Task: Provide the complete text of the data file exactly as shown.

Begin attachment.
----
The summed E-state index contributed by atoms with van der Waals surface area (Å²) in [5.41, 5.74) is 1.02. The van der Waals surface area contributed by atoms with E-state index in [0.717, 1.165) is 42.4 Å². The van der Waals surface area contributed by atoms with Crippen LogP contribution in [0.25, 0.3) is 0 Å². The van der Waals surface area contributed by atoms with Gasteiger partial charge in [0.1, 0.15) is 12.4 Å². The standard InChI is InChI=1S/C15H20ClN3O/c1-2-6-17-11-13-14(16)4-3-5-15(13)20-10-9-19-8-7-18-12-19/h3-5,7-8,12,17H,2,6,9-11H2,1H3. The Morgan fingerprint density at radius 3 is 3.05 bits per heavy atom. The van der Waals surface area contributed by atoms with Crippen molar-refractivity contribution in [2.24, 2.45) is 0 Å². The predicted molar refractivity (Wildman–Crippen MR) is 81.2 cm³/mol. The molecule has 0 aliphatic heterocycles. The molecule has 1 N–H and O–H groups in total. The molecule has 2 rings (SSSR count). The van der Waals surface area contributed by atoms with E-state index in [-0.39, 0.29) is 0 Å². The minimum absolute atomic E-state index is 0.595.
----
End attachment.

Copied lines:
The summed E-state index contributed by atoms with van der Waals surface area (Å²) in [5.41, 5.74) is 1.02. The van der Waals surface area contributed by atoms with E-state index in [0.717, 1.165) is 42.4 Å². The van der Waals surface area contributed by atoms with Crippen LogP contribution in [0.25, 0.3) is 0 Å². The van der Waals surface area contributed by atoms with Gasteiger partial charge in [0.1, 0.15) is 12.4 Å². The standard InChI is InChI=1S/C15H20ClN3O/c1-2-6-17-11-13-14(16)4-3-5-15(13)20-10-9-19-8-7-18-12-19/h3-5,7-8,12,17H,2,6,9-11H2,1H3. The Morgan fingerprint density at radius 3 is 3.05 bits per heavy atom. The van der Waals surface area contributed by atoms with Crippen molar-refractivity contribution in [2.24, 2.45) is 0 Å². The predicted molar refractivity (Wildman–Crippen MR) is 81.2 cm³/mol. The molecule has 0 aliphatic heterocycles. The molecule has 1 N–H and O–H groups in total. The molecule has 2 rings (SSSR count). The van der Waals surface area contributed by atoms with E-state index in [-0.39, 0.29) is 0 Å². The minimum absolute atomic E-state index is 0.595.